Major international studies, such as TIMSS, PISA, PIRLS or TALIS, have become these days one of the main governance technologies in the fields of education and training. In this set of studies, PISA is, surely, the one which exerts the greatest influence on political decision-makers, school administrators or the media. There is a vast international critical literature (e.g. Carnoy 2015; Komatsu & Rappleye 2017; Meyer & Benavot 2013; Pereyra, Kottoff & Cohen 2011) that has questioned this dimension of ‘global governance’. The works on Portugal’s participation in these studies, in particular PISA, are few and very restrict in their approaches (e.g. KNOWNandPOL project; CNE 2010, 2013).
Portugal has participated in PISA since its first cycle in 2000. This being a country of the European (semi)periphery which made a very belated expansion of mass schooling (Teodoro 2001), Portugal presented in all the cycles it participated up to 2012 results that fell below OECD average. In 2015, the results surpassed this average in the three domains analysed (Science, Mathematics and Reading) and Portugal is then presented by the OECD as a ‘success case’ in the context of the European (and developed) countries, with a consistent rise since 2006 (OECD 2016).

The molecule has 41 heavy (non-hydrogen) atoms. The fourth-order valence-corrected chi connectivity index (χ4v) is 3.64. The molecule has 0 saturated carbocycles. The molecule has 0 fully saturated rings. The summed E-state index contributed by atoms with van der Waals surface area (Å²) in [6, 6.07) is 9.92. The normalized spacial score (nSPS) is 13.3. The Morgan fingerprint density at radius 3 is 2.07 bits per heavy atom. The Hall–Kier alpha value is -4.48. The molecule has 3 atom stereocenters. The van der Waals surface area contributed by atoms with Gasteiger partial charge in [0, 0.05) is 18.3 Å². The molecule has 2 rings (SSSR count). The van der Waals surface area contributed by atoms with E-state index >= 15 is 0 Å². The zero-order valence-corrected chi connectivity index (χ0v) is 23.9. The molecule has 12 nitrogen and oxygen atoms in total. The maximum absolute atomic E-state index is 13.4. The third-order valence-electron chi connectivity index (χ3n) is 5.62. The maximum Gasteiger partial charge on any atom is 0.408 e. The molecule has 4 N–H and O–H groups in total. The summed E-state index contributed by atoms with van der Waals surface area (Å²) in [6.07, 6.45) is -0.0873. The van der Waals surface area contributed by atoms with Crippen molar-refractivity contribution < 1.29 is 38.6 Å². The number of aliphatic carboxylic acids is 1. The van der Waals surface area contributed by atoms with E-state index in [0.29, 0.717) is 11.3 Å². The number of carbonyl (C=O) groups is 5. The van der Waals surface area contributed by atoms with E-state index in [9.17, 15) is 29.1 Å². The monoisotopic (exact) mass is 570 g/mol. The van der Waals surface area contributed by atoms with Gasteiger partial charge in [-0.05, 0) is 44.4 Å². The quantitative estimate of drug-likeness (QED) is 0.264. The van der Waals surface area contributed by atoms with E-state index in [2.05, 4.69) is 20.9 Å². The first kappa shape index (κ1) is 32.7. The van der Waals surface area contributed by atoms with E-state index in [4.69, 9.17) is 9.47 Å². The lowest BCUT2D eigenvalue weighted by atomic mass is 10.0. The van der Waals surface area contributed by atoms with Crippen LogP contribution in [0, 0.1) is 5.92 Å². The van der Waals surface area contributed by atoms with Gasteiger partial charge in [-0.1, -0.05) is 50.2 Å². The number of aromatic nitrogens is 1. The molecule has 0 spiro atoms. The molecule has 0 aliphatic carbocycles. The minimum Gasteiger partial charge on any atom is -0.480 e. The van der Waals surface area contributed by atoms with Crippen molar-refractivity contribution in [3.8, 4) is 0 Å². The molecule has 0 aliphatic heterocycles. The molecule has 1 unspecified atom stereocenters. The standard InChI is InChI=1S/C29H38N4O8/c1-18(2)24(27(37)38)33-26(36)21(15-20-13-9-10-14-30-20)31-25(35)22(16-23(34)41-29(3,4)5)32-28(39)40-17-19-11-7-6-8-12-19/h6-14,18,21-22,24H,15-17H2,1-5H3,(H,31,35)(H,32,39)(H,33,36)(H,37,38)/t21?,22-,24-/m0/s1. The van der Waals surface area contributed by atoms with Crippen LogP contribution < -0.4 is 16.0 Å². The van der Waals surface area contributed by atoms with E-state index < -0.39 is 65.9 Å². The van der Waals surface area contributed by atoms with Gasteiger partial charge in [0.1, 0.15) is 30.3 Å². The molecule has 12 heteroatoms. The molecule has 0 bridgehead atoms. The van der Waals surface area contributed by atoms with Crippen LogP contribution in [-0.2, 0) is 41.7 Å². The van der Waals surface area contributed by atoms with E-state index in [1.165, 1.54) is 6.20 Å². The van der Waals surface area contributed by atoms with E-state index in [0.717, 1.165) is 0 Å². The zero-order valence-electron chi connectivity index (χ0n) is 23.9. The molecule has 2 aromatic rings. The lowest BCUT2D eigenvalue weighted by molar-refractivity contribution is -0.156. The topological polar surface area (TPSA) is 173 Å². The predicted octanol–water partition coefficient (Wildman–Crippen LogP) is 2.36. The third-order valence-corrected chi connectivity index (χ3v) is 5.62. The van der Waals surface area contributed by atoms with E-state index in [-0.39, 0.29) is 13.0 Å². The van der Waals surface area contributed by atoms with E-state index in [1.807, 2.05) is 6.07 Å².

The research project analyses all cycles of Portugal’s participation in PISA (and, secondarily, in other international studies in which the country participated), comparing the processes adopted in data collection. Still, the core problem very directly formulated is: what are the implicit and explicit implications of Portugal’s participation in PISA; or, put differently, how have the different national players (policy-makers, school administrators, teachers and their unions, parents’ associations, media) appropriated the process and included the results of that participation in discourses,public policies and professional practices?
Research project funded by FCT – Portuguese Foundation for Science and Technology (PTDC/CED-EDG/30084/2017)